Repetitive movements can cause arthritis, in the form of tendinitis. Anything from using a computer keyboard all day, running, or lifting heavy weights excessively can all lead to arthritis problems. This is formally referred to as repetitive motion disorder.

There are a variety of risk factors that increase a person’s chance for developing arthritis. Some of these risk factors can be changed while others cannot:

Family history – The risk for developing some types of arthritis is passed down genetically by parents. Specific genes have been associated with an increased risk for certain types of arthritis, like rheumatoid arthritis and systemic lupus.

Obesity – Excess weight is a stress on your joints, especially your knees, hips and spine. As the joints supports a larger load, the cartilage starts to wear away thereby weakening the joint. The cumulative effect over time gives obese people a higher risk of developing arthritis.

Age – While there is juvenile arthritis, the risk of certain forms of arthritis, such as osteoarthritis, rheumatoid arthritis and gout, increases with age. As we age, our bones become more brittle and the lifelong use of our joints starts to wear down the cartilage, the smooth and flexible material found in between joints that allows them to move. As cartilage is worn away, the bones have no protective buffer and the joints become exposed causing them to rub against one another.

Occupational Hazards – Arthritis risk increases for individuals who engage in repetitive tasks that use the same muscles and joints over and over. Machine operators, seamstresses, printmakers, farmers and those who have been exposed to asbestos are some of the professions with a higher risk of developing arthritis.

Joint Injury – People who have injured a joint are more likely to develop arthritis in that joint at some point in their lives.

Gender – Women are more likely than men to develop rheumatoid arthritis, while most gout sufferers are men.

Arthritis Treatment

The following are some of the common conventional medicines used to treat arthritis:

Nonsteroidal anti-inflammatory drugs (NSAIDs) – Relieve pain and reduce inflammation. Over-the-counter NSAIDs include ibuprofen (Advil, Motrin) and naproxen sodium (Aleve)

Disease-modifying anti-rheumatic drugs (DMARDs) – Doctor-prescribed medicine that limits the amount of joint damage that occurs in rheumatoid arthritis. Examples include:

  • Arava
  • Plaquenil
  • Imuran
  • Cytoxan
  • Azulfidine

Biologics – Drugs called biologic response modifiers, or biologics, are among the most important advances in treating rheumatoid arthritis. Biologics are genetically engineered proteins derived from human genes, which inhibit components of the immune system that play important roles in inflammation. Examples include:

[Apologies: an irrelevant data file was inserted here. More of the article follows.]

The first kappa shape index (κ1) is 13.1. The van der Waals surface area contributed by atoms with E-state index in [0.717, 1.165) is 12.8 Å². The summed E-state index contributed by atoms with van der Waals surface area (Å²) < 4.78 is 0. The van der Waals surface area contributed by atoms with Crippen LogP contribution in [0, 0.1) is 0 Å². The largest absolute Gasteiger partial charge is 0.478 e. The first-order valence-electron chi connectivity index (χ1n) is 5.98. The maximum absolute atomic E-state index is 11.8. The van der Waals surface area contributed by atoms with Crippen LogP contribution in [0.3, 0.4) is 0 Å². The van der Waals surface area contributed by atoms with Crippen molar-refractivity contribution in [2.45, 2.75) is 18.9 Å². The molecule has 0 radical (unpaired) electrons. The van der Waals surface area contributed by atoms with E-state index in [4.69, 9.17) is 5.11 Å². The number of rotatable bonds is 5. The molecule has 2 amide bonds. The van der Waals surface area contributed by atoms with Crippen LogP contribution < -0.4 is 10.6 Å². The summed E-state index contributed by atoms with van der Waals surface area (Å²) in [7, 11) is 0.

• Orencia
  • Humira
  • Enbrel
  • Remicade

Corticosteroids – Given topically, by mouth (orally) or by injection, steroids decrease inflammation and reducing the activity of the immune system. Examples of corticosteroids include:

  • Aristocort
  • Celestone
  • Cinalone
  • Depo-medrol
  • Hydeltrasol
  • Hydeltra TBA
  • Kenalog

Physical Therapy – Treatment may include a physical or occupational therapist. Physical therapy will stimulate muscles, bones, and joints through exercise or other methods. While, occupational therapists specialize in increasing your ability to live and work independently.

Arthritis Treatment Without Medicine

Plant Oils with gamma-linolenic acid (GLA) – GLA is an omega-6 fatty acid found in plant oils. Sources include evening primrose, borage and black currant. Some studies show that GLA may help with rheumatoid arthritis pain and morning stiffness. There are possible side effects, so discuss it with your doctor before use.

Fish Oils with eicosapentaenoic acid (EPA) or docosahexaenoic acid (DHA)

Acupuncture – The fine needles used in acupuncture therapy, inserted at specific points on the skin, reduce many types of pain, including some types of arthritis.

Transcutaneous electrical nerve stimulation (TENS) – With the use of a small device that produces mild electrical pulses, TENS therapy stimulates nerves near aching joints and may interfere with the transmission of pain signals to the brain.

Tai Chi – This Chinese martial art is used to improve different aspects of health with flowing exercises and stretches combined with deep breathing. Some studies have found tai chi may reduce pain associated with rheumatoid arthritis.

Arthritis Prevention

Keeping a healthy weight and exercising regularly can help reduce your risk of developing arthritis. Diet can play a role, specifically in developing gout.

Arthritis Resources

Arthritis Foundation

The Centers for Disease Control